Analysts generally regarded the court's ruling against Rasulov as a foregone conclusion. Nevertheless, the guilty verdict provoked renewed dismay among watchdog groups -- following, as it did, months of promises by the regime to the international community to improve Uzbekistan's human-rights record, and a trial where the prosecution's case seemed not merely weak but negligible. Monitors from the Organization for Security and Cooperation in Europe (OSCE) and the British embassy in Tashkent attended the trial. According to HRW, which on 18 September called the proceedings "clearly political," the prosecution proved little more than that Rasulov prayed five times a day and had listened to cassettes about the moral precepts of Islam that were sold openly in the country during the 1990s. Other evidence was signed statements by two witnesses that Rasulov had instructed them in Islam -- statements they then retracted during the trial -- and various self-incriminating statements signed by the defendant himself, who told HRW he did so under duress, including torture, and because he feared that otherwise he would die in prison like Ruzimuradov. In sum, according to his OIHJ colleague Surat Ikramov, the prosecution produced no evidence during the trial to substantiate the charges against Rasulov (see "RFE/RL Newsline," 18 September). In fact, one of the original charges -- membership in a criminal organization -- was dropped during the course of the trial for lack of proof. Nevertheless the presiding judge, Tolib Obidov, delivered a guilty verdict on 17 September which mentioned Rasulov's cooperation with alleged Islamist militants in a conspiracy to spread Wahhabism, although the prosecution had presented no evidence of either such cooperation or a conspiracy. HRW commented on the following day that the state's successful prosecution of Rasulov killed several birds with one stone. It stopped him from documenting human rights violations in Uzbekistan; acted as a warning to other activists; and attempted to discredit human-rights work altogether by smearing a high-profile practitioner like Rasulov as an Islamist terrorist.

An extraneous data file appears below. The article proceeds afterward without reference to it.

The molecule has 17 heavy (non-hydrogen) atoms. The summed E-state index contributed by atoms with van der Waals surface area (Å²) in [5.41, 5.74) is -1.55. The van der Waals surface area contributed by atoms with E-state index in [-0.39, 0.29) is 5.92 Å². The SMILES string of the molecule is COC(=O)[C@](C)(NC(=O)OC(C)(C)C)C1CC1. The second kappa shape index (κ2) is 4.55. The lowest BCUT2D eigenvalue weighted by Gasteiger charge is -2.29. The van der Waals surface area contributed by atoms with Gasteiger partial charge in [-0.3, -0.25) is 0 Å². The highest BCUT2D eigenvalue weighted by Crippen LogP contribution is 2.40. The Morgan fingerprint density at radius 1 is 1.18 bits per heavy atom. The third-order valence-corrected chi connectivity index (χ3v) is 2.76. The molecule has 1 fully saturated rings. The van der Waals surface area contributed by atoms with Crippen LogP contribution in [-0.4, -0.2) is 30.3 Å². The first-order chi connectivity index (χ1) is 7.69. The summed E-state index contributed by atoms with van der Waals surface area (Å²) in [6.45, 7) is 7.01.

Meanwhile, three further OIHJ members were sentenced to prison terms of 5-6 years on 16 September by a Qarshi district court, the website of the opposition Erk Party ( reported. They were officially charged with "hooliganism," but their true crime was to have shone a light on corruption within the municipal administration, the website said on 17 September.